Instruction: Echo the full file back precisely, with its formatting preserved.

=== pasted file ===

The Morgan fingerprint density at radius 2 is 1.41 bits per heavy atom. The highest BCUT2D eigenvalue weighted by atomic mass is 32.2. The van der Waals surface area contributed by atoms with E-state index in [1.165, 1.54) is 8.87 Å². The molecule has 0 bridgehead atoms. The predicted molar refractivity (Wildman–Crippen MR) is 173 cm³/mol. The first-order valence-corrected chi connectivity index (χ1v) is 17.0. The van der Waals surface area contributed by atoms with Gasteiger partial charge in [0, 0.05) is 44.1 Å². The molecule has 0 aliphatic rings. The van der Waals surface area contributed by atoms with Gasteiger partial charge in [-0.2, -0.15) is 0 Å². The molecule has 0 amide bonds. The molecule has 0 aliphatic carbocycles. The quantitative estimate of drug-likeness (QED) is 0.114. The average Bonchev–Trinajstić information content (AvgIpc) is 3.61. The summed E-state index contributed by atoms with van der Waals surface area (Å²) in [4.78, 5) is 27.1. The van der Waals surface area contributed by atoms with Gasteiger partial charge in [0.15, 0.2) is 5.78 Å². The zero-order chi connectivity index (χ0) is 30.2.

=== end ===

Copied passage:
The Morgan fingerprint density at radius 2 is 1.41 bits per heavy atom. The highest BCUT2D eigenvalue weighted by atomic mass is 32.2. The van der Waals surface area contributed by atoms with E-state index in [1.165, 1.54) is 8.87 Å². The molecule has 0 bridgehead atoms. The predicted molar refractivity (Wildman–Crippen MR) is 173 cm³/mol. The first-order valence-corrected chi connectivity index (χ1v) is 17.0. The van der Waals surface area contributed by atoms with Gasteiger partial charge in [0, 0.05) is 44.1 Å². The molecule has 0 aliphatic rings. The van der Waals surface area contributed by atoms with Gasteiger partial charge in [-0.2, -0.15) is 0 Å². The molecule has 0 amide bonds. The molecule has 0 aliphatic carbocycles. The quantitative estimate of drug-likeness (QED) is 0.114. The average Bonchev–Trinajstić information content (AvgIpc) is 3.61. The summed E-state index contributed by atoms with van der Waals surface area (Å²) in [4.78, 5) is 27.1. The van der Waals surface area contributed by atoms with Gasteiger partial charge in [0.15, 0.2) is 5.78 Å². The zero-order chi connectivity index (χ0) is 30.2.